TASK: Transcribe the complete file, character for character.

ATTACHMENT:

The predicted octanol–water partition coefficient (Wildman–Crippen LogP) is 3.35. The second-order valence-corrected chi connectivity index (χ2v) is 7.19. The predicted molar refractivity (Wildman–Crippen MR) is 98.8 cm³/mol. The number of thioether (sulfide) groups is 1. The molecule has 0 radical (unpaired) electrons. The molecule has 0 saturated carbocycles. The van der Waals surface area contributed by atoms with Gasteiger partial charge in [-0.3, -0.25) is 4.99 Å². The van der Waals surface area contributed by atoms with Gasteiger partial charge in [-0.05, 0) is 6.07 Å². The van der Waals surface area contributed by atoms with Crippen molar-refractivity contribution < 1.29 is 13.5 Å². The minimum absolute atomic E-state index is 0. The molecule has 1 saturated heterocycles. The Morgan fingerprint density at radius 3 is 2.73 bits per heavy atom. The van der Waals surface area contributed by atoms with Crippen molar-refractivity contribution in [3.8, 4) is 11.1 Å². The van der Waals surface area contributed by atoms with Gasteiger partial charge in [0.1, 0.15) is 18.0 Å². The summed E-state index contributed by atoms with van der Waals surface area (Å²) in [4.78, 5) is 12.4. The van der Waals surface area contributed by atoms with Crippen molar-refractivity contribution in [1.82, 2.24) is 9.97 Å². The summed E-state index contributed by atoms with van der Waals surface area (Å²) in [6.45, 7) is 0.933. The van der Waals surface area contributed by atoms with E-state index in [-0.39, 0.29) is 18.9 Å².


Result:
The predicted octanol–water partition coefficient (Wildman–Crippen LogP) is 3.35. The second-order valence-corrected chi connectivity index (χ2v) is 7.19. The predicted molar refractivity (Wildman–Crippen MR) is 98.8 cm³/mol. The number of thioether (sulfide) groups is 1. The molecule has 0 radical (unpaired) electrons. The molecule has 0 saturated carbocycles. The van der Waals surface area contributed by atoms with Gasteiger partial charge in [-0.3, -0.25) is 4.99 Å². The van der Waals surface area contributed by atoms with Gasteiger partial charge in [-0.05, 0) is 6.07 Å². The van der Waals surface area contributed by atoms with Crippen molar-refractivity contribution < 1.29 is 13.5 Å². The minimum absolute atomic E-state index is 0. The molecule has 1 saturated heterocycles. The Morgan fingerprint density at radius 3 is 2.73 bits per heavy atom. The van der Waals surface area contributed by atoms with Crippen molar-refractivity contribution in [3.8, 4) is 11.1 Å². The van der Waals surface area contributed by atoms with Gasteiger partial charge in [0.1, 0.15) is 18.0 Å². The summed E-state index contributed by atoms with van der Waals surface area (Å²) in [4.78, 5) is 12.4. The van der Waals surface area contributed by atoms with Crippen molar-refractivity contribution in [1.82, 2.24) is 9.97 Å². The summed E-state index contributed by atoms with van der Waals surface area (Å²) in [6.45, 7) is 0.933. The van der Waals surface area contributed by atoms with E-state index in [-0.39, 0.29) is 18.9 Å².